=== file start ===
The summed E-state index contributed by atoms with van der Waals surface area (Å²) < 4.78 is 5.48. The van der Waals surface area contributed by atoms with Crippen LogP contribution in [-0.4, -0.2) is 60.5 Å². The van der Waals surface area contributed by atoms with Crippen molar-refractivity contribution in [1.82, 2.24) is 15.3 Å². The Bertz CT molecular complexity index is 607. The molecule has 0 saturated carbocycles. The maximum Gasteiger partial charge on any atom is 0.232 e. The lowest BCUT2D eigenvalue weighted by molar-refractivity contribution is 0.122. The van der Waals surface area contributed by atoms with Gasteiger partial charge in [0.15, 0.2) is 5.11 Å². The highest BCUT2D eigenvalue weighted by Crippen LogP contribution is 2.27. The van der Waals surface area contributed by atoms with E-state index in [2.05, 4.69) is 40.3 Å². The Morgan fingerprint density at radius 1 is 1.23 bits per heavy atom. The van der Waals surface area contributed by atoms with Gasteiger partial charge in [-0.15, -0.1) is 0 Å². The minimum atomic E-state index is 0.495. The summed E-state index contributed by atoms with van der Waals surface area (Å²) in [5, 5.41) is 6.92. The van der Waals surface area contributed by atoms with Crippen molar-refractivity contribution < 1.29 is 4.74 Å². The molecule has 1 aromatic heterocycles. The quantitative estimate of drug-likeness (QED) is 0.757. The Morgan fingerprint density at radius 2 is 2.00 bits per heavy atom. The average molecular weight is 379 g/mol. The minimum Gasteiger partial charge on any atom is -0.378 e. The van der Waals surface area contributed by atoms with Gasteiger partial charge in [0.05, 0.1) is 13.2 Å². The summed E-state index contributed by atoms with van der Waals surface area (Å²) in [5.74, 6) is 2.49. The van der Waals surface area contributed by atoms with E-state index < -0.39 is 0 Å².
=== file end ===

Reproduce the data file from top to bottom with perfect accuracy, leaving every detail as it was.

The summed E-state index contributed by atoms with van der Waals surface area (Å²) < 4.78 is 5.48. The van der Waals surface area contributed by atoms with Crippen LogP contribution in [-0.4, -0.2) is 60.5 Å². The van der Waals surface area contributed by atoms with Crippen molar-refractivity contribution in [1.82, 2.24) is 15.3 Å². The Bertz CT molecular complexity index is 607. The molecule has 0 saturated carbocycles. The maximum Gasteiger partial charge on any atom is 0.232 e. The lowest BCUT2D eigenvalue weighted by molar-refractivity contribution is 0.122. The van der Waals surface area contributed by atoms with Gasteiger partial charge in [0.15, 0.2) is 5.11 Å². The highest BCUT2D eigenvalue weighted by Crippen LogP contribution is 2.27. The van der Waals surface area contributed by atoms with E-state index in [2.05, 4.69) is 40.3 Å². The Morgan fingerprint density at radius 1 is 1.23 bits per heavy atom. The van der Waals surface area contributed by atoms with Gasteiger partial charge in [-0.15, -0.1) is 0 Å². The minimum atomic E-state index is 0.495. The summed E-state index contributed by atoms with van der Waals surface area (Å²) in [5, 5.41) is 6.92. The van der Waals surface area contributed by atoms with Crippen molar-refractivity contribution < 1.29 is 4.74 Å². The molecule has 1 aromatic heterocycles. The quantitative estimate of drug-likeness (QED) is 0.757. The Morgan fingerprint density at radius 2 is 2.00 bits per heavy atom. The average molecular weight is 379 g/mol. The minimum Gasteiger partial charge on any atom is -0.378 e. The van der Waals surface area contributed by atoms with Gasteiger partial charge in [0.05, 0.1) is 13.2 Å². The summed E-state index contributed by atoms with van der Waals surface area (Å²) in [5.74, 6) is 2.49. The van der Waals surface area contributed by atoms with E-state index < -0.39 is 0 Å².